The latest exhibition opening at the Sandra Phillip’s Gallery explores an important question for many artists, why do we draw? The Gallery features the responses of three Denver artists through their work, Kate Woodliff O’Donnell, Joshua Field, and Irene Delka McCray.
Kate Woodliff O’Donnell
The brilliancy radiating from O’Donnell’s pieces drew me into them when first entering the gallery. The scale considered alone is impressive, but once the medium of colored pencils is acknowledged, the appreciation of the labor put into each piece is immense. Her piece, Jewelry Box, is filled with little sweet treasures displayed in all of their reflective details. This reflectivity is mirrored back to the artist’s thoughts in her statement, “Drawing is merely a connection of lines starting from the most basic shapes and building towards the most beautiful rendered outcome possible.” Her taste for form and color describe the sweetness of many American childhoods and bring back fond memories through the flavors in her drawings.
Joshua similarly builds connections through his series of pieces lining the West wall of the gallery. Two works sit as at the entrance of the gallery, separated from the others and appearing as a prologue to the rest of the narration. The imagery confronts the “veil that separates difficult notions of strangeness and belonging,” through the building up and breaking down of connections. The subjects of Joshua’s drawings are layered on top of a uniting background creating a dream-like environment. The uncorrectable nature of drawing requires that every mark has to be intentional and confident; two qualities radiating from Joshua’s work. Through the balance of direct and indirect visuals, the honesty of the series reveals itself.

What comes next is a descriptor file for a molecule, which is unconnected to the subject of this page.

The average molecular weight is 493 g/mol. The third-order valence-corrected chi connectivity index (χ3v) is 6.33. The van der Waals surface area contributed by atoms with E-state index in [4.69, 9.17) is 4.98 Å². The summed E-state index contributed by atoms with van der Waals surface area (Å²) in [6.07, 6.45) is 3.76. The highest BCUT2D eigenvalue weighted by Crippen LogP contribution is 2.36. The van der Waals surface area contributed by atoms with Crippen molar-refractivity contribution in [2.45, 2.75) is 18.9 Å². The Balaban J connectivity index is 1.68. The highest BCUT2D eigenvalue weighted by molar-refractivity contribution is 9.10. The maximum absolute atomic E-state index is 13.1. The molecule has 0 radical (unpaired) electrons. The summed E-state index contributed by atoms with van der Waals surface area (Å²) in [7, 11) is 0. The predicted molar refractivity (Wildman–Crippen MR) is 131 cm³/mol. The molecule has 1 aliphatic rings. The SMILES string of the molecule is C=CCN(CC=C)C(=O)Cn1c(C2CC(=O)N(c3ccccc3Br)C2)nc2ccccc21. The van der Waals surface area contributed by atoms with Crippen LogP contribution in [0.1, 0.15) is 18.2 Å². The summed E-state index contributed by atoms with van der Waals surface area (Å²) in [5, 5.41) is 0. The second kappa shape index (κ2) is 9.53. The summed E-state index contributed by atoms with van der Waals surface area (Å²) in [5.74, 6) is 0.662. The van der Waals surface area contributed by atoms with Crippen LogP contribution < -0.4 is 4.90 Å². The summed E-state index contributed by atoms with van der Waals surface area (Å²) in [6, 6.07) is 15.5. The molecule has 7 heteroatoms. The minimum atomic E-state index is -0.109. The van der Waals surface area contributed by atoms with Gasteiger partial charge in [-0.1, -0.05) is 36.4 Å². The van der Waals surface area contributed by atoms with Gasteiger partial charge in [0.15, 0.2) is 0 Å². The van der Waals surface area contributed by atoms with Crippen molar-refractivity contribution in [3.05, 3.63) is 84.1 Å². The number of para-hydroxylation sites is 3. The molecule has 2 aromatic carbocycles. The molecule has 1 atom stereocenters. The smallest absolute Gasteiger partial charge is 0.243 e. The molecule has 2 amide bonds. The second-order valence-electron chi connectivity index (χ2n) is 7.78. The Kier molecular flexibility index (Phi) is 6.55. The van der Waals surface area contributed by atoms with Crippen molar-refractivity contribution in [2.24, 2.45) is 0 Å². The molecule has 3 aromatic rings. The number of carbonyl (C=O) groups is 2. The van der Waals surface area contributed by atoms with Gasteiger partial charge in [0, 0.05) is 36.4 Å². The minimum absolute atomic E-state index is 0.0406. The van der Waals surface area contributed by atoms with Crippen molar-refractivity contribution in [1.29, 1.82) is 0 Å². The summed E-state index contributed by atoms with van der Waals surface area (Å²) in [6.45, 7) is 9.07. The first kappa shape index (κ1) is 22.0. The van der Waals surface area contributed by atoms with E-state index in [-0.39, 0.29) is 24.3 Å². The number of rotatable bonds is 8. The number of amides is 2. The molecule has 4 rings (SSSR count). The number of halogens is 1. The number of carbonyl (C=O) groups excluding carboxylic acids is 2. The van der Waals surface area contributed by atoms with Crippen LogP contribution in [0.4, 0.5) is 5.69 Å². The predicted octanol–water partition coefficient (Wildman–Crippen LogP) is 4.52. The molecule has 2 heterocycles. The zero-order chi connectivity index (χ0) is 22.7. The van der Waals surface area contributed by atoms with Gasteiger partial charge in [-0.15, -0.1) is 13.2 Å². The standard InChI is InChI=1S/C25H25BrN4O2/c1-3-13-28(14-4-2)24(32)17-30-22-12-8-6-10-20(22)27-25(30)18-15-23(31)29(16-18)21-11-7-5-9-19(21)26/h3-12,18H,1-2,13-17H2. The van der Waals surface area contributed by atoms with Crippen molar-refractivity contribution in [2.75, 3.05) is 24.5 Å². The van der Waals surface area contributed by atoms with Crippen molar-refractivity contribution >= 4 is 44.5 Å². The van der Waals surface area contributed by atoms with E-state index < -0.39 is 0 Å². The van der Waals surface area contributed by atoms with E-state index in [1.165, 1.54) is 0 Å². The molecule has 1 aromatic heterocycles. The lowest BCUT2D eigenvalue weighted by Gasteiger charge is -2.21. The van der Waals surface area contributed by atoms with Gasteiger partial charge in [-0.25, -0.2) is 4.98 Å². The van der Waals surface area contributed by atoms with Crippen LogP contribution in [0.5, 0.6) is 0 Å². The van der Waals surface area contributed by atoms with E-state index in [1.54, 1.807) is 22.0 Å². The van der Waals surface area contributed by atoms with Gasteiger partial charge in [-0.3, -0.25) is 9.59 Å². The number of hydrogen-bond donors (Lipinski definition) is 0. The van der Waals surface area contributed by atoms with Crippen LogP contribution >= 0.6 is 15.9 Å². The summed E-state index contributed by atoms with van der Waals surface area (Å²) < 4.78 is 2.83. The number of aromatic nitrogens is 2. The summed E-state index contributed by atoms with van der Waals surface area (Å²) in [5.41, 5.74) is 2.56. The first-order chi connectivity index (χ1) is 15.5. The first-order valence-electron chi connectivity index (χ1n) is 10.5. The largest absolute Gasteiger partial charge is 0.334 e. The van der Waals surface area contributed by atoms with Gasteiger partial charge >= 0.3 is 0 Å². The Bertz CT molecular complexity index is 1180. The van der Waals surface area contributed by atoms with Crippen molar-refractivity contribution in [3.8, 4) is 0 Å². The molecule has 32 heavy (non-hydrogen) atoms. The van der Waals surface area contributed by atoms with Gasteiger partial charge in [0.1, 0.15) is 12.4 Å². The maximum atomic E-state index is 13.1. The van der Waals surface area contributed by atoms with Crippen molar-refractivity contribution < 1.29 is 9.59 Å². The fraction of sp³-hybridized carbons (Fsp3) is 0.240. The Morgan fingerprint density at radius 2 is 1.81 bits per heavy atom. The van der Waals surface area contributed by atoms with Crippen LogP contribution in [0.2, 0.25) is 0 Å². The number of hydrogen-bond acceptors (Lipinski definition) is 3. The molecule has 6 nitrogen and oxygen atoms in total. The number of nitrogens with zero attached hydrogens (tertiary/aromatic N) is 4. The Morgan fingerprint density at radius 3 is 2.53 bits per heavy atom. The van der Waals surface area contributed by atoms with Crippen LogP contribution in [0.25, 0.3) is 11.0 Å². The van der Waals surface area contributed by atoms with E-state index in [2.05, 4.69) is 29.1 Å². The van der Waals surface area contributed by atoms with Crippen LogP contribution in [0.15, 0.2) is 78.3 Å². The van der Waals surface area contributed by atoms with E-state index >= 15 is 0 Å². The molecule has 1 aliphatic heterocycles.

Irene Delka McCray
Focusing more on her technique in relation to drawing, Irene plays with the boundary between drawing and painting. To further relate her experience with wet and dry mediums, Irene shares, “I feel I have some limitations with drawing that I don’t have with painting, but those limitations can work to advantage to simplify…” Working with colored pencils; the built-up layers give these lively pieces their expressiveness. The remaining impressions of figures in the fabric captured, is emotive through the compressed folds. The burnishing of the colors pushes the boundaries of what a drawing is in its most finished state of being.